As measured by Gallup, President Trump’s approval rating hit a new low, reported Monday and based on interviews conducted over the three days previous to that. Gallup found that 36 approved Trump’s performance as president, while 57 percent disapproved, with the remaining 7 percent expressing no opinion.
That gap of 21 percentage points between Trump approvers and disapprovers is an absolutely horrible rating by any reasonable comparison and especially considering that he’s been in office just two months. His Gallup approval number has fallen 9 percentage points since he took office, and his disapproval has risen by 12. The graph of those numbers has not exactly been steady, but the downward trend has been fairly relentless, fueled by his constant stream of disapproveable words and deeds. Personally, I would say there’s no reason to expect the trend to improve suddenly, especially if Trump continues to lie so much, behave so boorishly and achieve so little legislatively and policy-wise in general.
Given the current incumbent’s egoism and egotism, it’s hard to imagine or predict how numbers like these will affect his mood or his behavior. It may be possible that he will hit a rock bottom low of his most devoted admirers who don’t care about the lies or the behavior or the achievements and the numbers will stabilize or even improve.
There are several contrary facts and thoughts to the dire picture described above that should be noted by those who are more inclined than our president to keep things in perspective.
One: Most of the other polls that regularly measure presidential approval look better for Trump than do the Gallup numbers. I make no apology for basing this piece on Gallup, given its long history and prestige. But this chart compiled by Real Clear Politics will give you the latest numbers by seven well-known polling operations. In none of them is Trump “above water” in the sense that he has more approvers than disapprovers. It’s a fairly complete train wreck, approval-wise.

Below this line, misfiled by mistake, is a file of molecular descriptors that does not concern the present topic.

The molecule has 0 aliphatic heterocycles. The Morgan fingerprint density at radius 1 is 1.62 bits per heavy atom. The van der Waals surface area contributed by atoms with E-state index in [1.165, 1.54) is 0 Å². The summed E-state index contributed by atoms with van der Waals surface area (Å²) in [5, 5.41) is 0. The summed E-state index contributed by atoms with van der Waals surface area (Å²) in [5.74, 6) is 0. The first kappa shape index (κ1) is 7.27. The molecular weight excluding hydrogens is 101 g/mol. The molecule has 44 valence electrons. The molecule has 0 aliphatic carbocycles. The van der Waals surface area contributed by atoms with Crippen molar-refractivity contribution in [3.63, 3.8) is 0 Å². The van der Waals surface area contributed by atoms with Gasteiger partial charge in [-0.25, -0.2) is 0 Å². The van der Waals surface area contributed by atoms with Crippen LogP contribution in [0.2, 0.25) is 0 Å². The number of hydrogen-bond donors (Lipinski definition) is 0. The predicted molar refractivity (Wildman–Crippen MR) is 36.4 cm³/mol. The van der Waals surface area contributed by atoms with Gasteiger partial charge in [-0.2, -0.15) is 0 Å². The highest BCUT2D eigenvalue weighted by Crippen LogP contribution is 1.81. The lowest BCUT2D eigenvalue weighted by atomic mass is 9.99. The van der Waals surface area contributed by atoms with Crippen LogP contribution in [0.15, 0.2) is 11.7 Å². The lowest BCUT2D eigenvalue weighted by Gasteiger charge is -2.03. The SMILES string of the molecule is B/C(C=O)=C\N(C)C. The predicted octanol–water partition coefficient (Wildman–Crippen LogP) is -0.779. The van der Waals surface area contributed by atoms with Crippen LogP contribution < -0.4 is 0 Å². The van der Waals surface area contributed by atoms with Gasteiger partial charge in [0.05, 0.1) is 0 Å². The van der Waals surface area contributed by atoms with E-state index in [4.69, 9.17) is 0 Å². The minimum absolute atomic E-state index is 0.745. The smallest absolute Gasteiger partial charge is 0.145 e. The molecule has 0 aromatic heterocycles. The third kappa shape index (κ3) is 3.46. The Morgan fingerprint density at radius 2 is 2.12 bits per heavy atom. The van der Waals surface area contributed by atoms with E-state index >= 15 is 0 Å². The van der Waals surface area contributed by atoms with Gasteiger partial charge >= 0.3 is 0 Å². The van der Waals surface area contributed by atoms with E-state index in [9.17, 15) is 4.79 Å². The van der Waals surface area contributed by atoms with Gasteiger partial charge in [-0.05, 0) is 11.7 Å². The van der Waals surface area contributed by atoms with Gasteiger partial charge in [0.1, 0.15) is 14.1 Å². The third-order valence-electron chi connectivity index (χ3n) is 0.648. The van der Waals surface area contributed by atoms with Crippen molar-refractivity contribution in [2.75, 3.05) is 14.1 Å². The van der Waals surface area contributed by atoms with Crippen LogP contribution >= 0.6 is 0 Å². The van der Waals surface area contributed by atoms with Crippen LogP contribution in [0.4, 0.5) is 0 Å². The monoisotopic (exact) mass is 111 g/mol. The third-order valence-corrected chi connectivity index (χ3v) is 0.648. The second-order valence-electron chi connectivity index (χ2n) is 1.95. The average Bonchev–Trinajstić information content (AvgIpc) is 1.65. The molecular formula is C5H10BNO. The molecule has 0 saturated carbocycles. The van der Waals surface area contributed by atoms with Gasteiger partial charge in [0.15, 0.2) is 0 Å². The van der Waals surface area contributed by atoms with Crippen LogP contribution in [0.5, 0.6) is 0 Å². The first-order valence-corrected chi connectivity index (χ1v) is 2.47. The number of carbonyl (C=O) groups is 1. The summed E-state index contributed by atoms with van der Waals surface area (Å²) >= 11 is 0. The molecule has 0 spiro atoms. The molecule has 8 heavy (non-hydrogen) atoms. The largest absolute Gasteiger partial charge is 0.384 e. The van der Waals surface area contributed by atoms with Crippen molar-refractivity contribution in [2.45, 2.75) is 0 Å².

Two: Even the Gallup number of 36 percent approval is not the worst in the history of presidential approval ratings, as measured by Gallup and summarized here. Barack Obama’s lowest rating was 38, but of course that’s over eight years, versus two months. Another recent two-termer, Bill Clinton, bottomed out at 37 percent over eight years in office, which included impeachment. Most other recent presidents, even including Ronald Reagan, had a lower low than Trump’s current number, but no one has ever gotten anywhere near this low this early in their term. We’ve seen presidents lose the confidence of the electorate before, and badly. But we’ve never seen an entire term filled with a case of buyers’ remorse.
Three: We all pay too much attention to polls in general, especially considering that, as they say, the only one that matters is the one taken on Election Day. Of course, on Election Day, Trump also dwarfed the record for the largest popular vote loss while winning the electoral vote. It will be interesting to see approval ratings from the three close states (Pennsylvania, Michigan and Wisconsin) that decided the electoral vote outcome. But even if we go there, we have to keep in mind that the question on the ballot that day was not whether voters approved of Trump but whether they preferred him to Hillary Clinton. Still, it’s hard to imagine what goes through Clinton’s mind when she sees numbers like these.
Four: Last thought, and it’s intended to be at least halfheartedly kind to the president, if I can pull it off.
It used to be normal for a new president to start with an approval rating in the 60s, 70s and even 80s. After a campaign, there was a tradition of much of the public dropping their partisan lenses and trying to unite behind the commander-in-chief, at least at the beginning of a new incumbency. It appears that those days are pretty much over. Partisan perceptions have grown much more rancid. If Hillary Clinton had won the election, the likelihood of very many Republicans setting aside their partisan perception of her long enough to tell a pollster that they approved of her job performance even in the early months strikes me as quite low. And if Trump’s last standing challenger during the primaries, Sen. Ted Cruz, were the new president instead of Trump, I doubt many Democrats would be setting aside their partisan perceptions long enough to give him a chance.
This is among the factors making our country less and less governable, but I don’t have any serious expectation that the old norms are coming back any time soon.